Handbook of Management Scales/Competitive and market intelligence
Competitive and market intelligence (alpha = 0.89)[edit | edit source]
Description[edit | edit source]
Although certain items of some scales were developed specifically for the Japanese context, many were derived from existing validated scales. Respondents answered all questions using a Likert-type scale ranging from 0 to 10; field research suggested that an 11-point scale was appropriate for studying Japanese management practices because a 100 percent grading system is used in most Japanese schools.
Definition[edit | edit source]
Competitive and market intelligence entails early assessments of market size, consumer behavior, price sensitivities, and competitor activities.
Items[edit | edit source]
To what extent does each statement listed below correctly describe this selected successful project? (0 = strongly disagree, 10 = strongly agree)
- During the early stages of the development process, we met with potential customers frequently and knew how much the customers would pay for such a product—his/her price sensitivity. (0.87)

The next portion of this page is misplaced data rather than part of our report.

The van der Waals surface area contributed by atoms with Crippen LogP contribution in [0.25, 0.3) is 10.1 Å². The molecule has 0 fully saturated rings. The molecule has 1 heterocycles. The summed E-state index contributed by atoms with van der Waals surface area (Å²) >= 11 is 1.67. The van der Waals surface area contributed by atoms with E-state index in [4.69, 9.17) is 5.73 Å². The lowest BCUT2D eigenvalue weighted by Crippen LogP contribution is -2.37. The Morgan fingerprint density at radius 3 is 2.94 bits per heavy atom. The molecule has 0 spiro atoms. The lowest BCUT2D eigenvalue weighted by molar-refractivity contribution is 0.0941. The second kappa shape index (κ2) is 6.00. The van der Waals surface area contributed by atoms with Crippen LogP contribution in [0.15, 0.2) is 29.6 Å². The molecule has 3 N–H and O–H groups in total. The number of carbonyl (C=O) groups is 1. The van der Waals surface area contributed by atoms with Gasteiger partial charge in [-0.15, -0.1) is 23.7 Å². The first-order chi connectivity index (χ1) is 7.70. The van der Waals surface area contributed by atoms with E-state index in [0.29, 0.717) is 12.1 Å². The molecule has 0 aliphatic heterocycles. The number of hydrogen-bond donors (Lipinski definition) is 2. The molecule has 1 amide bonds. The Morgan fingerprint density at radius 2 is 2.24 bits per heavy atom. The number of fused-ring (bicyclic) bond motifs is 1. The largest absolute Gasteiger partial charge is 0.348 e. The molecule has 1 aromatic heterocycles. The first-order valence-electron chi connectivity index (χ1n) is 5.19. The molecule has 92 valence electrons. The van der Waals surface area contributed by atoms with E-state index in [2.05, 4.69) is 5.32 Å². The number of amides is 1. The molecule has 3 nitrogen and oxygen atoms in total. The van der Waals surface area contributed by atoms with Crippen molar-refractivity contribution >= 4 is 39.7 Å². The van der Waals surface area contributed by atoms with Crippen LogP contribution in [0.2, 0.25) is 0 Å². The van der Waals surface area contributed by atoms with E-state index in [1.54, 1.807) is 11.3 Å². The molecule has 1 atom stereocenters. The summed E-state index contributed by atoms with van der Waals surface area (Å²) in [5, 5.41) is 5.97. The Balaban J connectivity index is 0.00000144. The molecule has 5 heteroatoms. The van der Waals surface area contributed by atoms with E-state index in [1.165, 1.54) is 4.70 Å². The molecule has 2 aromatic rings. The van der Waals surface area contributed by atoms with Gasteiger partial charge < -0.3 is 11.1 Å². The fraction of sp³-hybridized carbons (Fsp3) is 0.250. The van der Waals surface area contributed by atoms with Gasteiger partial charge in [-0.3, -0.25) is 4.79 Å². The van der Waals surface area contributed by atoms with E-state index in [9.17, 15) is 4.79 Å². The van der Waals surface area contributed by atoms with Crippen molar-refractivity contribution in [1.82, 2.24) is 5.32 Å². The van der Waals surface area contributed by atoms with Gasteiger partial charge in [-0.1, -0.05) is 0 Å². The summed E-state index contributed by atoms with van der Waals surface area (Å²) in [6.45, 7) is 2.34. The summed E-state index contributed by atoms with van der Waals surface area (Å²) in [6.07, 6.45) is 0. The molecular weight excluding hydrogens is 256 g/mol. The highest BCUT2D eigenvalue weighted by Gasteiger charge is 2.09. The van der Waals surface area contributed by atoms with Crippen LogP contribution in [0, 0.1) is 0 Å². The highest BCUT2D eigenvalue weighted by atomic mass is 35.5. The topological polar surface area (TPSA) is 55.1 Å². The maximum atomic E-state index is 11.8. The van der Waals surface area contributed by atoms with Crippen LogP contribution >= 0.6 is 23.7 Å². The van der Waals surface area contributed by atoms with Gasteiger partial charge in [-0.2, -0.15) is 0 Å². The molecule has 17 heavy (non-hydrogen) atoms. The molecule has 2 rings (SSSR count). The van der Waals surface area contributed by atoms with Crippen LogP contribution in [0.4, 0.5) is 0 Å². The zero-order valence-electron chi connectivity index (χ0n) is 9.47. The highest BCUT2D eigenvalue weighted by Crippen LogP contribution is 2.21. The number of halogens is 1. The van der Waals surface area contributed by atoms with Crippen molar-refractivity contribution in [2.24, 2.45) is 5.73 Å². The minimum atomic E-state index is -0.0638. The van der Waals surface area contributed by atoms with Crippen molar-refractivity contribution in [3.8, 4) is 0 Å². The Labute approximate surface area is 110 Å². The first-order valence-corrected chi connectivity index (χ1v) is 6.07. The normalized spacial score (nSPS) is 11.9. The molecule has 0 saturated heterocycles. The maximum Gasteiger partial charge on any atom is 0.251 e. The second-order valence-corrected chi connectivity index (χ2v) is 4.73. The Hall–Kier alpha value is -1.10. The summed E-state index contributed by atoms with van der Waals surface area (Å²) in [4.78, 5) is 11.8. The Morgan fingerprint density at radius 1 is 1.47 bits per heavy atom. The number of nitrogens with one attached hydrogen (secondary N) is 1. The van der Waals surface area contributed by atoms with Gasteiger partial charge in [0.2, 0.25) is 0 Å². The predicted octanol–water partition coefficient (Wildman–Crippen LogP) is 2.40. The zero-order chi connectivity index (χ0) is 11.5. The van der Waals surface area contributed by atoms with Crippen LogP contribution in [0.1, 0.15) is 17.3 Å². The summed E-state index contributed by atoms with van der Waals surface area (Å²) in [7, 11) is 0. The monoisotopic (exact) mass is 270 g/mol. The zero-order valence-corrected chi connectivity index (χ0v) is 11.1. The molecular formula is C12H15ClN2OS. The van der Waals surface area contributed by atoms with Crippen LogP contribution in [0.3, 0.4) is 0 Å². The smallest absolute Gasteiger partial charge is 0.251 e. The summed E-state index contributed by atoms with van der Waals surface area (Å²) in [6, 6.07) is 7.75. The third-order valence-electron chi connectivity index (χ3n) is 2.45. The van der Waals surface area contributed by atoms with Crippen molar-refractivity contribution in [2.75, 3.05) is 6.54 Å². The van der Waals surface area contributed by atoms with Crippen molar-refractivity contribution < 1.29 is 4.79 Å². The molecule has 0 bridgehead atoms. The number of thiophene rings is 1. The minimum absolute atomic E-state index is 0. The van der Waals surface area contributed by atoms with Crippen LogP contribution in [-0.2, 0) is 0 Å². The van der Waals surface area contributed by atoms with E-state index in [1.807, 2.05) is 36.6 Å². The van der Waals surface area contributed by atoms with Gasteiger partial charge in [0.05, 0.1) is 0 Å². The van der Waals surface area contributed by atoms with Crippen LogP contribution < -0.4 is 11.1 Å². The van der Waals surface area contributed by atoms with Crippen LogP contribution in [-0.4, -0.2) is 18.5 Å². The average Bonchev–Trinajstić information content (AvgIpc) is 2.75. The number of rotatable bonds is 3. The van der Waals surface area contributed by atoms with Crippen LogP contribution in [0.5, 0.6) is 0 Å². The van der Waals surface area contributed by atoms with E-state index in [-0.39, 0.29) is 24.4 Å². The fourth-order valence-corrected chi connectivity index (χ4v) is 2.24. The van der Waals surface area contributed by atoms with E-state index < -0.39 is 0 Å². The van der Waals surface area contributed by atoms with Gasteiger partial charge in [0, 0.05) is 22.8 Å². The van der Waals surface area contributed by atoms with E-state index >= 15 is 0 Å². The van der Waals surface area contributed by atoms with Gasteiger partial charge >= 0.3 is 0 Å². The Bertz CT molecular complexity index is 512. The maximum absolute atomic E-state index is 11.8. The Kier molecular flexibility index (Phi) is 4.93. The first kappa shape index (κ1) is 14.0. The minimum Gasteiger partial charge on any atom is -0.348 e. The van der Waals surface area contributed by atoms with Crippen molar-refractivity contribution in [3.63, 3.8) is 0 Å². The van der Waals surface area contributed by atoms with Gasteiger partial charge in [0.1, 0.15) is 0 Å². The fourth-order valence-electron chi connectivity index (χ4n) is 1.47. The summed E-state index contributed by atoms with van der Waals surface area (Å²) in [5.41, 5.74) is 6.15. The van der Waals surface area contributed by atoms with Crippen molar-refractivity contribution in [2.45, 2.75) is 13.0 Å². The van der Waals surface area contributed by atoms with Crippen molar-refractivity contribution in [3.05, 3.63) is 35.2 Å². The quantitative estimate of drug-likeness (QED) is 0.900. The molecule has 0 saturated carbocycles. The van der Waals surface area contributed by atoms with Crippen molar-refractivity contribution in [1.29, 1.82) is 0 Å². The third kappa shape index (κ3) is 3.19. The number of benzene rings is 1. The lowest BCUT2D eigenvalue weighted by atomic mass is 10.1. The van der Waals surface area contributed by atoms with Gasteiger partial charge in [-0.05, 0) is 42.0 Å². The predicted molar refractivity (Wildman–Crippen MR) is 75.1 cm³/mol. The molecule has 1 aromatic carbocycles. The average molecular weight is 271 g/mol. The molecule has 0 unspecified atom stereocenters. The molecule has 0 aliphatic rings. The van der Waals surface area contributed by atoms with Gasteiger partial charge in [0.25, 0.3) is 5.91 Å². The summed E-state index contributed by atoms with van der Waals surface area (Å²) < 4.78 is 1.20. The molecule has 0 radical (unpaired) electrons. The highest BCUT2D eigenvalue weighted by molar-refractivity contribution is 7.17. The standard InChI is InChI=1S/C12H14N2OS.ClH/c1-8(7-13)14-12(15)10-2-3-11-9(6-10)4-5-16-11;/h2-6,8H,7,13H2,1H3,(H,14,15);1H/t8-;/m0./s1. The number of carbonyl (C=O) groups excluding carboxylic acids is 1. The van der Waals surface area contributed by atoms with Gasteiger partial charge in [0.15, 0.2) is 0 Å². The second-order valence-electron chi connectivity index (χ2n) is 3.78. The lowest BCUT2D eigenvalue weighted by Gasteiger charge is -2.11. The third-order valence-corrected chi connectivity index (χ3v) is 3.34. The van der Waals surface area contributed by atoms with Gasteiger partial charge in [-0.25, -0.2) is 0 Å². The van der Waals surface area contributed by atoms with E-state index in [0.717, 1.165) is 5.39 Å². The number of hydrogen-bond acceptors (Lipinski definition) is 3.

- During the early stages of the development process, we generated a lot of intelligence on potential competitors of this product and knew the competitors well—their products, pricing, strategies and strengths. (1.00)
- During the early stages of the development process, we reviewed the history of potential competitors and knew how our competitors would react to the introduction of this product. (0.97)
- During the early stages of the development process, we met with potential customers frequently to understand their purchase decision—the "who, what, when, where and how" of his purchase behavior for this potential product. (0.72)
- During the early stages of the development process, we generated preliminary market and industry intelligence and were able to predict the size and the trend of our potential market for this product. (0.64)
Source[edit | edit source]
- Song/Montoya-Weiss (2001): The Effect of Perceived Technological Uncertainty on Japanese New Product Development. Academy of Management Journal, Vol. 44, No. 1, pp. 61-80.
Comments[edit | edit source]
The items are quite long.